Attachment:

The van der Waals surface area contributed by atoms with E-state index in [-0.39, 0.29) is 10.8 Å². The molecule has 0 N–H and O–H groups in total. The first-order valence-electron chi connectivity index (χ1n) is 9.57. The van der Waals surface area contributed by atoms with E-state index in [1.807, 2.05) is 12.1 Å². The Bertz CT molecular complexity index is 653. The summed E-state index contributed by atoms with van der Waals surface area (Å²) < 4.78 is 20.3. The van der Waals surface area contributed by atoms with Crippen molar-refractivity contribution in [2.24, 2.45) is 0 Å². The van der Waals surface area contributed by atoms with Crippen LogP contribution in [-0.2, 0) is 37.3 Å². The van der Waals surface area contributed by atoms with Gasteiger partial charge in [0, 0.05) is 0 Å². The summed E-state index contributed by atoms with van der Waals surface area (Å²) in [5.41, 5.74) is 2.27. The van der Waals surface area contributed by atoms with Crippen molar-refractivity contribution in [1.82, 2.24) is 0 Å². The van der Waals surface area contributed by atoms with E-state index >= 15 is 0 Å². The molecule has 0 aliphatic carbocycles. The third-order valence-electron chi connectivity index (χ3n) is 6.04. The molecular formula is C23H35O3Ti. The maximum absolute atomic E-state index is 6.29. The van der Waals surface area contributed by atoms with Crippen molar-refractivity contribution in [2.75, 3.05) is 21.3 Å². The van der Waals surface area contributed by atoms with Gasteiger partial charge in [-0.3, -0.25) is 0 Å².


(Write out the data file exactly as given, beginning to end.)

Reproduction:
The van der Waals surface area contributed by atoms with E-state index in [-0.39, 0.29) is 10.8 Å². The molecule has 0 N–H and O–H groups in total. The first-order valence-electron chi connectivity index (χ1n) is 9.57. The van der Waals surface area contributed by atoms with E-state index in [1.807, 2.05) is 12.1 Å². The Bertz CT molecular complexity index is 653. The summed E-state index contributed by atoms with van der Waals surface area (Å²) < 4.78 is 20.3. The van der Waals surface area contributed by atoms with Crippen molar-refractivity contribution in [2.24, 2.45) is 0 Å². The van der Waals surface area contributed by atoms with Crippen LogP contribution in [-0.2, 0) is 37.3 Å². The van der Waals surface area contributed by atoms with Gasteiger partial charge in [0, 0.05) is 0 Å². The summed E-state index contributed by atoms with van der Waals surface area (Å²) in [5.41, 5.74) is 2.27. The van der Waals surface area contributed by atoms with Crippen molar-refractivity contribution in [1.82, 2.24) is 0 Å². The van der Waals surface area contributed by atoms with E-state index >= 15 is 0 Å². The molecule has 0 aliphatic carbocycles. The third-order valence-electron chi connectivity index (χ3n) is 6.04. The molecular formula is C23H35O3Ti. The maximum absolute atomic E-state index is 6.29. The van der Waals surface area contributed by atoms with Crippen molar-refractivity contribution in [2.75, 3.05) is 21.3 Å². The van der Waals surface area contributed by atoms with Gasteiger partial charge in [-0.3, -0.25) is 0 Å².